I believe our Founding Fathers knew that the American experiment would be sorely pressed, sorely challenged over time. This foresight exercises our constitutional system of government and our civic leadership.
Recently, our society has been vexed by attacks on our core principles. As I see it, civil discourse and freedom of speech are under siege by weaponized, manipulated social media platforms, challenging the First Amendment of the U.S. Constitution. An additional area is the growing avalanche of mass shootings by assault weapons that taxes the Madisonian-conceived Second Amendment and the valid rights of gun owners.
In both cases, technology plays a role in creating the challenge — from the lack of safeguards on hate speech and deceit on social media platforms to the internet-fueled market for modifying weapons into war machines. We have spent the past year constantly digging into the technical underpinnings of the problems of social media due to Russian meddling in the 2016 presidential election. In my opinion, there has not been enough time spent on how technology can respond to mass shootings and the threats inside public venues.
I believe the active shooter problem is one of the scariest and most intractable facets of public life. While mass killings represent but a fraction of total gun deaths, they tear apart the fabric of our open society — transforming entertainment venues, airports, houses of worship, office buildings and schools into potentially instant war zones.
Why haven’t new methods, new technologies been driven to the forefront of protecting society and our “soft targets”?
In 1925, Gerhard Fischer was granted the first patent for a portable metal detector, improving on innovation that Gustave Pierre Trouvé began in 1874 and that Alexander Graham Bell worked on in the 1880s. For the most part, variants of metal detector technology have been the primary scanning security for venues and transit points worldwide for decades. Imagine driving a car from the 1970s (or one from the 1920s).
What metal detectors provide is a robust ability to find guns and knives at checkpoints (airports, government buildings, etc.) by comprehensively scanning every piece of metal, no matter how small or non-threatening. Anyone who goes to an NFL game knows it can take 20 minutes or longer to get into a stadium before kickoff. And we have to go back through the detector if we forget to take our keys out, requiring us to empty our pockets into frequently dirty bins and allow a stranger to run a scanning wand across our bodies before we can pass.
We agree to this social contract in order to protect our safety inside of venues, and we put up with the time requirements. If there is no alternative, it is the only answer.
It’s time to leverage technology for advancing how we approach public safety.
The time to revisit this situation is at hand. There is a range of proven new physical safety technology capabilities from companies such as Evolv Technology (a company for which I serve on the board of directors), security video analytics from companies such as IBM and new building access control from companies such as Johnson Controls. These innovative technologies can help reestablish the balance between security and freedom of movement, keeping schools, houses of worship, entertainment and shopping venues welcoming and safe.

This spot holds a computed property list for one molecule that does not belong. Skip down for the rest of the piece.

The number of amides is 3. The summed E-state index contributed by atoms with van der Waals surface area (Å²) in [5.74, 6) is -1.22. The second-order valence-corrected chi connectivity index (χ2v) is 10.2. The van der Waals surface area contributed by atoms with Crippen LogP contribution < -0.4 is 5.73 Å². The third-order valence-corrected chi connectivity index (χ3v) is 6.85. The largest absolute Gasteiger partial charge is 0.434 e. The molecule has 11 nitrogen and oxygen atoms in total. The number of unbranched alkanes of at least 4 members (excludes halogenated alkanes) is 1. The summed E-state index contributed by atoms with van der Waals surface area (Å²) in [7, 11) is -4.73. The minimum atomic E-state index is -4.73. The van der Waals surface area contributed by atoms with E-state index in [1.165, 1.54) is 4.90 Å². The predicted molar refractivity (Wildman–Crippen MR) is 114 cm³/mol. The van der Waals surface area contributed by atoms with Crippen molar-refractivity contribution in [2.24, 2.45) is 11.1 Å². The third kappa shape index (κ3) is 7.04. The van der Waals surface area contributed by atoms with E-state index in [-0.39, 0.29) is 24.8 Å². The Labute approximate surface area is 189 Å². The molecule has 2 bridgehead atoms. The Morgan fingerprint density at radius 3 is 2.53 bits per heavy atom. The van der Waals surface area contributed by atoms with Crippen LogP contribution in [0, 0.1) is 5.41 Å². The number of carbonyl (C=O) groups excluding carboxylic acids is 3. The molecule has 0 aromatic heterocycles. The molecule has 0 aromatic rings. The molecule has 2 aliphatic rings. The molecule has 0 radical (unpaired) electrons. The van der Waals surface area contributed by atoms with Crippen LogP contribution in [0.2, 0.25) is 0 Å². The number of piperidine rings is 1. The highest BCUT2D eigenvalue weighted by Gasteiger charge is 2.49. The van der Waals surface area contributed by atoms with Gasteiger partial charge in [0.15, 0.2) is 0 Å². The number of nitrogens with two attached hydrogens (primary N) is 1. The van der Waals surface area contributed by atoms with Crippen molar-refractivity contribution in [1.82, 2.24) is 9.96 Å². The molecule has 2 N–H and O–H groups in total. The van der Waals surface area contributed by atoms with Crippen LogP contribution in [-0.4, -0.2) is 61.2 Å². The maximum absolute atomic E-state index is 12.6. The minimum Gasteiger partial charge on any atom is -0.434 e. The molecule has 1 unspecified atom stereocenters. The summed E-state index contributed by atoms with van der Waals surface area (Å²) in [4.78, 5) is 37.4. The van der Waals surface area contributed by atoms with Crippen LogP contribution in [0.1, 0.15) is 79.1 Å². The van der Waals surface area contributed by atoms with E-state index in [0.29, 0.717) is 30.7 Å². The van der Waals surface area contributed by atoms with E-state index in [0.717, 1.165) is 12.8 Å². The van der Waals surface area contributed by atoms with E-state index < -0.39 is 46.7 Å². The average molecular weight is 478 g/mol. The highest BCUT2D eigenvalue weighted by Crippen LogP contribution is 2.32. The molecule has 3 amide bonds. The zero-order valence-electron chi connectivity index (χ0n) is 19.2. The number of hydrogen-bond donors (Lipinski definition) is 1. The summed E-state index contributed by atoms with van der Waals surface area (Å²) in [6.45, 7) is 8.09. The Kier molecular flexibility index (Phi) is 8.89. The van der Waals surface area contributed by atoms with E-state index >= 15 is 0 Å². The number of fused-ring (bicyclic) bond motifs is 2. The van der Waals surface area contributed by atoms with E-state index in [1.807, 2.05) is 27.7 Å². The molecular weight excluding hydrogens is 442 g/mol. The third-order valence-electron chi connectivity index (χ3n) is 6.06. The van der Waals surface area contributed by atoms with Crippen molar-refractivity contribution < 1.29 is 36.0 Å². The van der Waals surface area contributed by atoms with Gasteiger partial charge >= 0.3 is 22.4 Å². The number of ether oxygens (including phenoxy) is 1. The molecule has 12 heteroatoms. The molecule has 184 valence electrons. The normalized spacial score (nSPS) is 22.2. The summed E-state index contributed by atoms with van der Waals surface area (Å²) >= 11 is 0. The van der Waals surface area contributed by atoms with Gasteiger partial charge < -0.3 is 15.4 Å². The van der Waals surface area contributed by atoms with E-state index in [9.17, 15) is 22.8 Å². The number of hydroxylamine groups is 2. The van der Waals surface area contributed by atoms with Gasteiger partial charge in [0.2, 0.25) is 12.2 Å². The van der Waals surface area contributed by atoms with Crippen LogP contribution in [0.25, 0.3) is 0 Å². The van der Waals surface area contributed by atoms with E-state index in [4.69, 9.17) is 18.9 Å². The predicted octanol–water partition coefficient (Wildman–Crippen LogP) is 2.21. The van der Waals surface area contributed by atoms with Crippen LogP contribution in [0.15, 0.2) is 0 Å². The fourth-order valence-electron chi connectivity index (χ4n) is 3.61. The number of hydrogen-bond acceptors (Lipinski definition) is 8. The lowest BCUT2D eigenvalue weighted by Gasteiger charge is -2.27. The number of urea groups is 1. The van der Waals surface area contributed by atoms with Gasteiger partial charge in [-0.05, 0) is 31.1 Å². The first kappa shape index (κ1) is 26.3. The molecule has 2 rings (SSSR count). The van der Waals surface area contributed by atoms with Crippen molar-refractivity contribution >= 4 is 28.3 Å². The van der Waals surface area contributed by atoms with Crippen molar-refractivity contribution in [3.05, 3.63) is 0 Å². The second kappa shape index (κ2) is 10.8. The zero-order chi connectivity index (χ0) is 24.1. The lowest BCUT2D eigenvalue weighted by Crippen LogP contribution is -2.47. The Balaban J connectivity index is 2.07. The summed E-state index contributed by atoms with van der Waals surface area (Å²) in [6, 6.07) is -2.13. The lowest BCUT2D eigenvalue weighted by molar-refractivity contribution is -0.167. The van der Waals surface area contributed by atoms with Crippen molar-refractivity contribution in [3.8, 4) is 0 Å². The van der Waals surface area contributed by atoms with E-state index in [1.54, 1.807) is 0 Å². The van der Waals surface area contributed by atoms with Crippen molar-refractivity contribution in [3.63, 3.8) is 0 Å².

New scanning technologies, for instance, are built on radar instead of metal detection. They can find the worst threats — including guns and bombs — and distinguish an iPhone from a baby Glock with high accuracy. This clarity is able to not only makes us safer but also restore personal privacy and dignity back to security scanning checkpoints. The systems are more intelligent and can be connected to building systems, police and others for more rapid response in the case of an incident.
Furthermore, hundreds or thousands of people can rapidly and securely enter one of these checkpoints in an hour, versus the small fraction that passes through a metal detector. We can walk normally through open gateways without emptying our pockets or bags and expect the same level of security.
So, why haven’t more venues implemented these new technologies? The answer, simply, is cost and mindset. New scanning technologies are more expensive than low-cost, half-century-old metal detector technologies. Most venue owners or managers either do not know these new technologies exist or may not see or fully understand the time value of shifting the inconvenience from their patrons (who pay in time) to themselves (who can offer a more efficient and welcoming experience).
The adoption of physical security technology requires bidirectional strategic thinking to reach decision-makers.
Venue managers and owners care deeply about patron experience but often have an under-evolved position on the investments and technology around the first experience people have when entering their facilities. As a personal security technology company, you have one time to make a first impression.
The emphasis should be placed on addressing the business and customer experience drivers, not only the technological aspects. This will also require new kinds of partnerships and business models — physical-security-as-a-service — to make these new technologies easier to consume and to pay for.
If we continue on the current path of limited and inconvenient security scanning, clinging to the “punch card” era of physical security technology and practices, how can we expect change? The well-known saying from the 1800s, often attributed to Thomas Jefferson, rings true: “Eternal vigilance is the price of liberty.”